Estethica: Emerging & Established Ethical Design

Following my piece last week about the new phase for London Fashion Week’s ethical initiative Estethica, here’s the rundown of the emerging and established designers who have just shown their conscious collections at Somerset House.
 

Emerging ethical designers:

Louise de Testa
This collection immediately caught my eye. It is colourful yet subtle, beautifully cut, cleverly conceived, and youthful, yet feels like it would be wearable for a woman of any age.  Paris-based Louise de Testa is committed to reducing waste in the production of her collections which utilise end of roll cloth (someone else’s leftovers). Simple jersey dresses are made from recycled cotton viscose which is produced in a close-loop system, meaning any chemicals used in the process are captured and reused. Off-cuts are incorporated to create statement pockets and panels, resulting in what looks like very chic patchwork.

AW14 collection from Parisian ethical fashion womenwear desginer Louise de Testa

 

K2TOG
A woman after my own heart, designer Katie Jones see huge potential in garments others might discard. She sources Aran jumpers, Shearling coats and leather skirts which she hand-embellishes with vibrant colours. The imaginative decoration is, as Katie told me, determined by the original garment – the particular knit on an Aran jumper will inform how she builds up colour and texture to create the ‘new’ piece.

Hand-embellished by ethical womenswear designer Katie Jones of K2TOG.

 

Devika Dass
Beautifully soft alpaca is expertly hand-knitted in to luxury garments by a knitting circle of women in a remote part of Peru. Designed by founder Devika Dass, the collection utilises the traditional yarn spinning and handiwork skills of the makers. A cosy grey knit adorned with delicate hand-crocheted silk ribbon, and a non-fur ‘fur coat’ (as seen below), made by knotting hundreds of individual soft, long fluffy angora yarns onto the knit, provide evidence of expert craftsmanship, and result in a high-end knitwear collection.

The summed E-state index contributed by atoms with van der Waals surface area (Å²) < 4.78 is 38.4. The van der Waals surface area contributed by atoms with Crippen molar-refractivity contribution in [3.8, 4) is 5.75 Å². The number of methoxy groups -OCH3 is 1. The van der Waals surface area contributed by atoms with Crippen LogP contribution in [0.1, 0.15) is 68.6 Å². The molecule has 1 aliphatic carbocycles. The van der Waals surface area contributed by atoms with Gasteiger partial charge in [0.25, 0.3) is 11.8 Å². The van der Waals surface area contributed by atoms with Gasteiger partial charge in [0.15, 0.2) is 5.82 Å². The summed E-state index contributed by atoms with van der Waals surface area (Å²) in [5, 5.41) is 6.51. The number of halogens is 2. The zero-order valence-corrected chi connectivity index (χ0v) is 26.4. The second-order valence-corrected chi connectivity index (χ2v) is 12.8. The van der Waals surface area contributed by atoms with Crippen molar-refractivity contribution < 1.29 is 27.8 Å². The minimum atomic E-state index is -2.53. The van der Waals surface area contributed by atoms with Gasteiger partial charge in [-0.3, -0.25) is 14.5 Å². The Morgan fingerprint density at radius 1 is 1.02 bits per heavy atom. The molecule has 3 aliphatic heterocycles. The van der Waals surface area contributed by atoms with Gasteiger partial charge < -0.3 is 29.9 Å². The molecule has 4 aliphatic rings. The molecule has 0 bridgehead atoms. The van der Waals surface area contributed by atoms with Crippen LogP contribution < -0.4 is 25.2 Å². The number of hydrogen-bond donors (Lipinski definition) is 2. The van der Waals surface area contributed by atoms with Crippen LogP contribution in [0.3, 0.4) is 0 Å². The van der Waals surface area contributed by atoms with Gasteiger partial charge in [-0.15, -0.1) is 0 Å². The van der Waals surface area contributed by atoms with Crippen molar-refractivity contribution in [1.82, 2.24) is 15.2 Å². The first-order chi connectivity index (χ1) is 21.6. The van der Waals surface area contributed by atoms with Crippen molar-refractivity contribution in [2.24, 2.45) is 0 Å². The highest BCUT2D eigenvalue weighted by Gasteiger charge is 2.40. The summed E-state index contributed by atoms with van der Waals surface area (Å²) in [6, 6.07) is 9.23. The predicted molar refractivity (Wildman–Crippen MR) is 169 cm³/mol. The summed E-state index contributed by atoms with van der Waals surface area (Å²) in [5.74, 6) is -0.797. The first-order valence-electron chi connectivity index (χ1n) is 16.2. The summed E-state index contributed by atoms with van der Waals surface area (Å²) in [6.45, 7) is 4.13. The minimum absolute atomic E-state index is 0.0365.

Astrid coat by ethical fashion desginer Devika Dass, hand-knitted in Peru

 

Flavia La Rocca
Cleverly cut modular pieces which are sold individually or in a pack so that garments or parts are multi-purpose and interchangeable. The wool is recycled – the softest recycled wool I’ve ever felt – from discarded clothes and unused fabric. Flavia La Rocca’s AW14 collection is currently available for pre-order via new fashion crowd-funding site Wow Cracy, which enables you to support emerging designers, whilst they benefit from testing the market with their customers. Discounts of up to 50% are available on the first ten orders of Flavia La Rocca's AW14 collection.

Italian ethical womenswear designer Flavia La Rocca's modular AW14 collection using recycled wool

 

Cangiari
Produced in Calabria in Italy, the garments are made from traditional hand-loomed fabric of the region using organic yarns.  Run by a social cooperatives, Cangiari supports disadvantaged people in the area by giving them work. Whilst this is a womenswear collection, the grey over-sized soft tailored jackets lend themselves to unisex styling. However, the distinctive weave and unusual, yet wearable cut of the Continual Cape in classic natural cream (below) made it the standout piece of Cangiari's collection..